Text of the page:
Wooly Worm on Cedar
An Isabella Tiger Moth (Pyrrharctia isabella) caterpillar searches the bark of a Northern White Cedar (Thuja occidentalis) in northern Maine for a suitable location in which to pass the winter. Found throughout North America except in most northern Canada, they will usually settle under a section of tree bark, a rock, or a log where they produce a natural organic antifreeze that permits then to survive cold temperatures as extreme as -90oF!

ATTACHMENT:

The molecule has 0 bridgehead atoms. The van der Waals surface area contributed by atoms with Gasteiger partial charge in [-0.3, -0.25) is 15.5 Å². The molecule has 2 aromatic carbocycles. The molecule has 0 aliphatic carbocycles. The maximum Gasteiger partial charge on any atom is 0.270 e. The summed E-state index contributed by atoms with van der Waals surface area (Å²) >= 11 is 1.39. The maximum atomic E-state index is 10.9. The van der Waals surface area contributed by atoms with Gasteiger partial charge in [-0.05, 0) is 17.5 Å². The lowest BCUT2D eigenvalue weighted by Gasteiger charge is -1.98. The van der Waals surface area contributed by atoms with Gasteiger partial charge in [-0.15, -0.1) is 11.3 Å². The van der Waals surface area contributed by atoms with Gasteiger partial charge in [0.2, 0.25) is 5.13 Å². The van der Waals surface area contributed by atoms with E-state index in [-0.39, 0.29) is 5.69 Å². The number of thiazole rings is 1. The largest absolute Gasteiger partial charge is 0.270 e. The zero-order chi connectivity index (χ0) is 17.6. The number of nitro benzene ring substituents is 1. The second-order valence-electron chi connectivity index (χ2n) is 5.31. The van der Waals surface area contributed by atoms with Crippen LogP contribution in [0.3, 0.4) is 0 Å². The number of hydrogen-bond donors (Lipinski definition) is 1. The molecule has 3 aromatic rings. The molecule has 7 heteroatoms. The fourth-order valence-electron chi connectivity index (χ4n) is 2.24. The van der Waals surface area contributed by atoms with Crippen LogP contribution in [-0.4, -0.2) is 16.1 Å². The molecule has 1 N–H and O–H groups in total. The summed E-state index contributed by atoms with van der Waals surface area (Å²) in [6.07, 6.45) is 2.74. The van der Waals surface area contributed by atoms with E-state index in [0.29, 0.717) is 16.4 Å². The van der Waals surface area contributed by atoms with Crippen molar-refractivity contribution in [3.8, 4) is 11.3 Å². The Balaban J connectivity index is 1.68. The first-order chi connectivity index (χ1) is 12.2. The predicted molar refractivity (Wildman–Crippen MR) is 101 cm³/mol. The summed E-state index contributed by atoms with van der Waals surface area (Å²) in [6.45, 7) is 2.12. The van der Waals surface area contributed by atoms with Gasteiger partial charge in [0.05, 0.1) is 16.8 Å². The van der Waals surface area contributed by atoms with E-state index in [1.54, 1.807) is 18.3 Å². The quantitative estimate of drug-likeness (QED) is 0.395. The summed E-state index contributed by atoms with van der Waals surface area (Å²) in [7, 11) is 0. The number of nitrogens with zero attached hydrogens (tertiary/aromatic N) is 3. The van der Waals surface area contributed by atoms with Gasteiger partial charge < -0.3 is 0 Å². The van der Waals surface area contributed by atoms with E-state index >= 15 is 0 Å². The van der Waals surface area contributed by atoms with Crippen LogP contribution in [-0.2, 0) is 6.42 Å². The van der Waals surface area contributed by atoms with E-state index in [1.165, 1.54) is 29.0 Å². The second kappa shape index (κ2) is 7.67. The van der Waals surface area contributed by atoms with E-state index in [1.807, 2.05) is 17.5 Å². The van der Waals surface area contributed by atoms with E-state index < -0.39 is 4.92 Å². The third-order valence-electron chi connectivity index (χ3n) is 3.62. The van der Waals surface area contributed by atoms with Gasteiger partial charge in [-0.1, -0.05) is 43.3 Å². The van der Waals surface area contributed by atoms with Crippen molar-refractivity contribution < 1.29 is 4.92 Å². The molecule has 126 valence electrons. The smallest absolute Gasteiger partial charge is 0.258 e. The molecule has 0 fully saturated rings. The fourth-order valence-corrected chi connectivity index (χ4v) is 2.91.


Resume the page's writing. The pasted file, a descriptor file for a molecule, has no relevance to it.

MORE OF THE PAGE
The caterpillars have many names: Wooly Worm, Fuzzy Bear, Hedgehog Caterpillar and Woolly Bear. The timing of their travels and their distinctive banded coloration has led to a robust folklore of their being an established predictor of the severity of the winter to come.
In fact, the coloration of the Woolly Bear is a result of its age, species and diet. A more favorable growing season for the caterpillar results in a narrower red-orange middle band. As the caterpillars molt, their colors change, acquiring more black and less red.